“He always wanted to know, what are the people about and what is their world?” said Cindy, 58, a clinical psychologist in Silver Spring. Her father “was kind of a whirling dervish. . . . He was the kind of person who would think, ‘There are 24 hours in a day. Can we fill 23 of them?”

He zipped from place to place in his beloved convertible sports cars — a favorite was a green Austin-Healey — with a signature driving cap atop his head.

Post was born in 1934 in New Haven, Conn. His father sold movies to theaters and his mother worked as a bookkeeper, taught painting, and made and sold pottery. He put himself through nearby Yale University for his undergraduate degree and then medical school. He received his postgraduate psychiatric training at Harvard Medical School and the National Institute of Mental Health.

He was an accomplished improvisational jazz pianist who could also play almost any tune by ear, his family said. For anniversaries, birthdays and other special occasions, he would write new lyrics for Gilbert and Sullivan show tunes and, with Carolyn, serenade friends and relatives.

He was witty, too, and loved word play. Post was a member of a lunch group of GWU professors dubbed IOTA, which stood for the International Order of Twisted Aphorisms. Members would write puns and aphorisms to bring to the meetings. When a nurse asked him before the recent election who the president was — standard practice with elderly patients — he replied sardonically: “Unfortunately, we don’t have one at the moment.”

Post was a fiercely competitive backgammon player — and schooled his daughter Meredith Gramlich from childhood on the fine points of the game on a custom hand-carved board from Israel. In the twilight of his life, he reassured 52-year-old Gramlich proudly, “I never threw a game for you.”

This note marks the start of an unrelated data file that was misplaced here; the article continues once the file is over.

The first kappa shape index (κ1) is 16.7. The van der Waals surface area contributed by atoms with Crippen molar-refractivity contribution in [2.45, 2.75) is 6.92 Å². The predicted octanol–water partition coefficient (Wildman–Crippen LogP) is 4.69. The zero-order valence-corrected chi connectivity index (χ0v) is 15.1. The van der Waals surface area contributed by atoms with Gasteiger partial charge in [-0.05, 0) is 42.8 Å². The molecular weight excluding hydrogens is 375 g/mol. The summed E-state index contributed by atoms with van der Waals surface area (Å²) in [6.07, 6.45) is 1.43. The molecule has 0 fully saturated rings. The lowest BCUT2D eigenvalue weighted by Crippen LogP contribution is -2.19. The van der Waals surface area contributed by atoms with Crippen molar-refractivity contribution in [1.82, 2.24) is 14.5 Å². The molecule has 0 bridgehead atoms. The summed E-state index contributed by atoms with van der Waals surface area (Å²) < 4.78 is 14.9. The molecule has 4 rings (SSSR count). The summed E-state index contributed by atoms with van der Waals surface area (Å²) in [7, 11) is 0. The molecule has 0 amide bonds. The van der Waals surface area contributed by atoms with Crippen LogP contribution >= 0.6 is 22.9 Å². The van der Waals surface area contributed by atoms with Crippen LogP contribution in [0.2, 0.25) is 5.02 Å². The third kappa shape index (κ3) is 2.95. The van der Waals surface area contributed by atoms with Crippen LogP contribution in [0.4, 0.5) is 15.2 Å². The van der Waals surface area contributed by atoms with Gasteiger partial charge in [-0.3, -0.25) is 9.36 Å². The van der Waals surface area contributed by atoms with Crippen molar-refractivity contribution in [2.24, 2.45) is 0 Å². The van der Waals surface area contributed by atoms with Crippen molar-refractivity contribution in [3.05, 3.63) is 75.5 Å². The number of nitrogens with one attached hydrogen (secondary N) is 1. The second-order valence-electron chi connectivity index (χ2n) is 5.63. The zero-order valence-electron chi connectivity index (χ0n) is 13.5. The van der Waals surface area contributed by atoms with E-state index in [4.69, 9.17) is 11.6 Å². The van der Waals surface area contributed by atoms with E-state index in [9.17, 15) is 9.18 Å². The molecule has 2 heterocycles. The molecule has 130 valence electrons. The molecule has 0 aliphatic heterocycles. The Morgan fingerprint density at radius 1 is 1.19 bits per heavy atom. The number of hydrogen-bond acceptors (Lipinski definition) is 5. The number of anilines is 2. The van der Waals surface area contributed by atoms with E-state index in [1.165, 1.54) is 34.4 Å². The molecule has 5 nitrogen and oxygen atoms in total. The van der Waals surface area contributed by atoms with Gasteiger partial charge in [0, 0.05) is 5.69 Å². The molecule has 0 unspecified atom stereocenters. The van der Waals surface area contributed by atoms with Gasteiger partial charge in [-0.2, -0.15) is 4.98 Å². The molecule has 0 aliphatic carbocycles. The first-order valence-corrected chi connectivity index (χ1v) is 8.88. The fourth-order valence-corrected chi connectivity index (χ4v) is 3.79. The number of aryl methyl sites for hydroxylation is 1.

He was also a faithful father to daughter Kirsten Davidson, 49, who is blind and intellectually disabled, greeting her in a special way every morning and signing off to her each night.

At the CIA, Post was able to marry his triple passions of psychiatry, history and politics by founding the agency’s Center for the Analysis of Personality and Political Behavior. The work of the center, an interdisciplinary behavioral sciences unit that assessed foreign leaders for the president and other senior officials, was groundbreaking, said Nicholas Dujmovic, a longtime CIA historian who retired from the agency in 2016 and is now an assistant professor of politics at Catholic University of America.

“Post made it obvious through his work that we need to have professionals involved in assessing the health and psychology of foreign leaders,” said Dujmovic, who as an editor of the president’s daily briefings at the CIA said he frequently encountered Post’s “legacy” in briefing contributions.